Always backup, backup, and backup. Did I say to backup?

I replaced the SSD in my system a week ago and sold off the old SSD, which had an encrypted local partition with Wildfire’s source-code on it.
Now, Wildfire’s source-code (as well as the source of some of my other projects) is stored on an encrypted drive on my server, so I didn’t need the data on the Wildfire partition on the SSD. Of cause because I use a Windows domain everything was backed up to my server, so I went ahead and wiped the SSD clean before sending it off.

I use AWS (Amazon Web Services) to host Wildfire, and AWS protects passwords to instances with private keys, and the private key for the instance Wildfire was running on was stored on the same partition on my SSD that the Wildfire source-code was stored on. You probably know the rest.

At the moment I’m rebuilding the instance that Wildfire was running on, and service should be restored shortly.
The big problem was that I thought that I’d backed the private key up onto my server, but that didn’t happen. Part of data security (especially to comply with data protection regulation, which I broke!) is to ensure the backup is accessible. It just happened to be that everything except the private key file was backed up, due to how Windows and the cloud storage service I use handles certain file extensions (files are backed up onto my server, which then uploads everything onto cloud storage).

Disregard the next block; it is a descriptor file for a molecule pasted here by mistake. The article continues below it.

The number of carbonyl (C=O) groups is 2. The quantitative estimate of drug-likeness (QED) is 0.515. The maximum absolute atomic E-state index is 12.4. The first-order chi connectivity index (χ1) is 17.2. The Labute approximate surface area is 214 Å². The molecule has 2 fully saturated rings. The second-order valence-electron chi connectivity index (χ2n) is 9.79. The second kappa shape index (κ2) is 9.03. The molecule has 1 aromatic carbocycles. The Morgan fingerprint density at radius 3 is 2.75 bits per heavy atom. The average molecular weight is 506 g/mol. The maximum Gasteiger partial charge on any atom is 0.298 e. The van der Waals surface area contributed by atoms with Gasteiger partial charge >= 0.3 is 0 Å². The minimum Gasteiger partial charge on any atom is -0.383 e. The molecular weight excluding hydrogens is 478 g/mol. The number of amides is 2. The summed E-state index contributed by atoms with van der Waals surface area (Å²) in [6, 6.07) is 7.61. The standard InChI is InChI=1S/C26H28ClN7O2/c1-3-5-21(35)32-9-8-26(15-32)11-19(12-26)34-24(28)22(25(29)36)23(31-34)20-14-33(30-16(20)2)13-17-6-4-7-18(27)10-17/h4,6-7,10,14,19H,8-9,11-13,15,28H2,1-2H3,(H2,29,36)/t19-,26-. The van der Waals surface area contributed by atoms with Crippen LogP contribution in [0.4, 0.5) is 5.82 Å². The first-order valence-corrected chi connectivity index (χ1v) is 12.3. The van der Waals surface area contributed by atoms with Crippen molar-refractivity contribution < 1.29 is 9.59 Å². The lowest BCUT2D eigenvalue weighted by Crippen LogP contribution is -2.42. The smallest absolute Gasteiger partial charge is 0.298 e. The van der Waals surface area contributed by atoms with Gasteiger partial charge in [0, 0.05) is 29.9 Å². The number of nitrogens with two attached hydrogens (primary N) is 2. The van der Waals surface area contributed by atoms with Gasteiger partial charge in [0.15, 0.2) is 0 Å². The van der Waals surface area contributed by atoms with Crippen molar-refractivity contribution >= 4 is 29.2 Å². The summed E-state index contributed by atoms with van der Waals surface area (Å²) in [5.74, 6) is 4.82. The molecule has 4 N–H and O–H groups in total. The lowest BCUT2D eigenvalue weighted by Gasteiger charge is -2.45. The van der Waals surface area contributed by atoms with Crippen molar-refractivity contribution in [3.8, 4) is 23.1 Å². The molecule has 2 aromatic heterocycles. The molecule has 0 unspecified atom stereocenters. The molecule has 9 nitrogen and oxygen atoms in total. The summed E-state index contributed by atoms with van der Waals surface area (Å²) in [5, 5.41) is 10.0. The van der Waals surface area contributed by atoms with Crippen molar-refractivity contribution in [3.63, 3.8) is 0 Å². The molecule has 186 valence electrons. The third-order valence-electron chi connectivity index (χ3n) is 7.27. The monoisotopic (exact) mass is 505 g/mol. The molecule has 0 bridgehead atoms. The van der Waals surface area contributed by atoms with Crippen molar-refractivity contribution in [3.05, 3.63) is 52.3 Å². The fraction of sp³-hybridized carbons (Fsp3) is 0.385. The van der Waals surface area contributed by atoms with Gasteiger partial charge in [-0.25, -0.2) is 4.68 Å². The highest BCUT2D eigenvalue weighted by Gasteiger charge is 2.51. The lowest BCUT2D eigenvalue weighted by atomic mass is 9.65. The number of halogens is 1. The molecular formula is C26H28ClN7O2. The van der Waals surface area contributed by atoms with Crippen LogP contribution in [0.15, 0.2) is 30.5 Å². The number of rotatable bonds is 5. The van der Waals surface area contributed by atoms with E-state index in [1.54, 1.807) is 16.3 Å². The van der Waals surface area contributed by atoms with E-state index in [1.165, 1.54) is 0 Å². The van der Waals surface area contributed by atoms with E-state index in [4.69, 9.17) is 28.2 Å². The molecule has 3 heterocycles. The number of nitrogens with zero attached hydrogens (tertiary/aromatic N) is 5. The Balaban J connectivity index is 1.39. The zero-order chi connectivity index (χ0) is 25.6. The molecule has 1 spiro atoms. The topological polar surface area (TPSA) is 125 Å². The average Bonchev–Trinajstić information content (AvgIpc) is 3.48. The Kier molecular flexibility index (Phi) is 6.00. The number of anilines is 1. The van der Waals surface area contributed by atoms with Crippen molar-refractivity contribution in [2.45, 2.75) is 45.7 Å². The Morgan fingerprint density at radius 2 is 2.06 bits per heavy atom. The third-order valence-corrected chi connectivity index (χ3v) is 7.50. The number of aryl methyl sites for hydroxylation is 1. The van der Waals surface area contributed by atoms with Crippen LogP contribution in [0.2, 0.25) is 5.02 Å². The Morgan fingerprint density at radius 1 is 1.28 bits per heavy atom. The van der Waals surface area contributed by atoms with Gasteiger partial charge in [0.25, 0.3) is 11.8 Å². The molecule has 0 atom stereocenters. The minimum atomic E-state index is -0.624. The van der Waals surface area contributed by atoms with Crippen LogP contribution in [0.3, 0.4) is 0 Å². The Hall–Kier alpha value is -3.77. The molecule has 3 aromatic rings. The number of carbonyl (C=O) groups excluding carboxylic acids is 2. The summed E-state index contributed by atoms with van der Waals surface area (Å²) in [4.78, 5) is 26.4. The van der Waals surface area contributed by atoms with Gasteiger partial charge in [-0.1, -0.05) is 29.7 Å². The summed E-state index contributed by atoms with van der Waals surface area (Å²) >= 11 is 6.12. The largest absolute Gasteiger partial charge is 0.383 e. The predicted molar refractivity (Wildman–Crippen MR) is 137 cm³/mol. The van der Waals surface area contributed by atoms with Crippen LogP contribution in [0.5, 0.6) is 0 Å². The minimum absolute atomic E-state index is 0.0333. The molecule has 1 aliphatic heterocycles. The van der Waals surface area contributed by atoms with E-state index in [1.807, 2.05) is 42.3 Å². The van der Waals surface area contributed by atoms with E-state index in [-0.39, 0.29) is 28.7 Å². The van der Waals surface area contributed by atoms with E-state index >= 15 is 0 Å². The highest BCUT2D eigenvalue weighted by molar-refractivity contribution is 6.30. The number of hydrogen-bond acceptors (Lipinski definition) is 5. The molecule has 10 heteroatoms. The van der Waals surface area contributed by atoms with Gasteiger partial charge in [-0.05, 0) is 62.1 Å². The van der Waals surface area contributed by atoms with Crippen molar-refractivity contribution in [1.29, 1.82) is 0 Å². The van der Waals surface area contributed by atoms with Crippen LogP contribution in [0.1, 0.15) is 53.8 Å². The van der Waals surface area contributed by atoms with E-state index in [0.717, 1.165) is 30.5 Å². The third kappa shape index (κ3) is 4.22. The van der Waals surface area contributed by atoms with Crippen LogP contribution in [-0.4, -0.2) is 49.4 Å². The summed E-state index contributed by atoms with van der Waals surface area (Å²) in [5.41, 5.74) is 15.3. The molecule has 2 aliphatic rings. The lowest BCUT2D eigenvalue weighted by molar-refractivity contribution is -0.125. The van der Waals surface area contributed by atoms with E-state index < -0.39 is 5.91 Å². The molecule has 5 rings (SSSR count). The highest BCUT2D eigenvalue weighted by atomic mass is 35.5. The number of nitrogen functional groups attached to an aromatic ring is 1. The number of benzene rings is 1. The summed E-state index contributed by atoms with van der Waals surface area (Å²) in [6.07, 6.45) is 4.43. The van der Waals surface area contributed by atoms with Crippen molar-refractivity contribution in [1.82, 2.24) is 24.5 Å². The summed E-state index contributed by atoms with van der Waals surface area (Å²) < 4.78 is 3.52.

Within the next couple of weeks I’m aiming to migrate Wildfire onto Microsoft SQL Server, away from its current SQLite implementation. This would mitigate at least some of the data issues.

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